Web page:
The indictment against Foster alleges that “On or about Jan. 19, 2012 Askins and Foster, aided and abetted by each other, did willfully and knowingly make and cause to be made, materially false, fictitious, and fraudulent statements and representations, to wit: Askins and Foster stated and represented to the UCDD Executive Committee of the Board of Directors that the UCDD Executive Committee had discussed and intended to approve the transfer of UCDD funds to CRDC for the purpose of the LTD project at the Feb. 16, 2010 UCDD Executive Committee Board meeting. Whereas, in truth and in fact, Askins and Foster then and there knew well and believed, the UCDD Executive Committee had not discussed nor intended to approve the transfer of UCDD money to CRDC for the LTD project on Feb. 16, 2010.”
Askins and Webb were placed on administrative leave pending an internal investigation in February 2012, and both resigned two months later.
Askins and Webb appeared in federal court in Nashville Friday to formally enter pleas to the charges.
Askins, represented by Nashville attorney Peter Strianse, and Webb, with former U.S. Attorney Ed Yarbrough as his counsel, entered not guilty pleas.
Foster apparently appeared without an attorney. It has been reported that he is seeking legal representation before entering a plea.
Yarbrough told reporters that he “would have to say from seeing the indictment that it's going to require a good deal on our part. Certainly Mr. Webb intends to stand by his plea of not guilty and, if necessary, will go to trial to show that he is not guilty of these offenses.”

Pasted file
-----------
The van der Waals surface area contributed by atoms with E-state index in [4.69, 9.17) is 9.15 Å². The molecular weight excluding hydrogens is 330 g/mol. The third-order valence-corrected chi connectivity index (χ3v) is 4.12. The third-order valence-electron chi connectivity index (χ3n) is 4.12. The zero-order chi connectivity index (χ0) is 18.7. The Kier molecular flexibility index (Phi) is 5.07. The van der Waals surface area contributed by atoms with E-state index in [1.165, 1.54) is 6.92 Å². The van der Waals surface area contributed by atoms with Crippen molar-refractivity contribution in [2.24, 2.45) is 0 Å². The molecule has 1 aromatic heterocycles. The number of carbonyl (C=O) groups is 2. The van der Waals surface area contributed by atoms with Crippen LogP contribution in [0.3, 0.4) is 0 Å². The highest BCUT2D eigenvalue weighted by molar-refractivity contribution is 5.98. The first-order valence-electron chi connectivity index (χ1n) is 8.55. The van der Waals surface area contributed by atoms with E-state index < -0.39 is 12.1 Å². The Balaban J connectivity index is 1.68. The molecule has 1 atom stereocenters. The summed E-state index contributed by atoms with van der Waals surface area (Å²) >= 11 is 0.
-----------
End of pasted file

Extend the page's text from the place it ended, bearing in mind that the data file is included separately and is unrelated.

Strianse said that he believes “The proof is going to show in this case that there is not a penny of any government money that went into Ms. Askins pocket.”
Nashville’s News Channel 5 has reported that Foster said he is shocked by the indictment, and does not believe that he has done anything wrong. The Review was unable to reach him for comment.
No trial date has been set for any of the defendants.
The case was investigated by agents of the U.S. Department of Health and Human Services, Office of the Inspector General, the U.S. Department of Commerce, Office of Inspector General, the IRS-Criminal Investigations and the FBI, with assistance from the U.S. Department of Housing and Urban Development-Office of Inspector General. The United States is represented by Assistant U.S. Attorneys Darryl Stewart and Scarlett Singleton.
If convicted, Askins could get up to 225 years in prison and $6.75 million in fines, as well as forfeiture of property derived from, or used in, the bank fraud and money laundering offenses charged. Webb faces up to 225 years in prison and $6.5 million in fines, as well as forfeiture of property derived from, or used in, the bank fraud and money laundering offenses charged.
Foster is facing up to five years in prison and a $250,000 fine.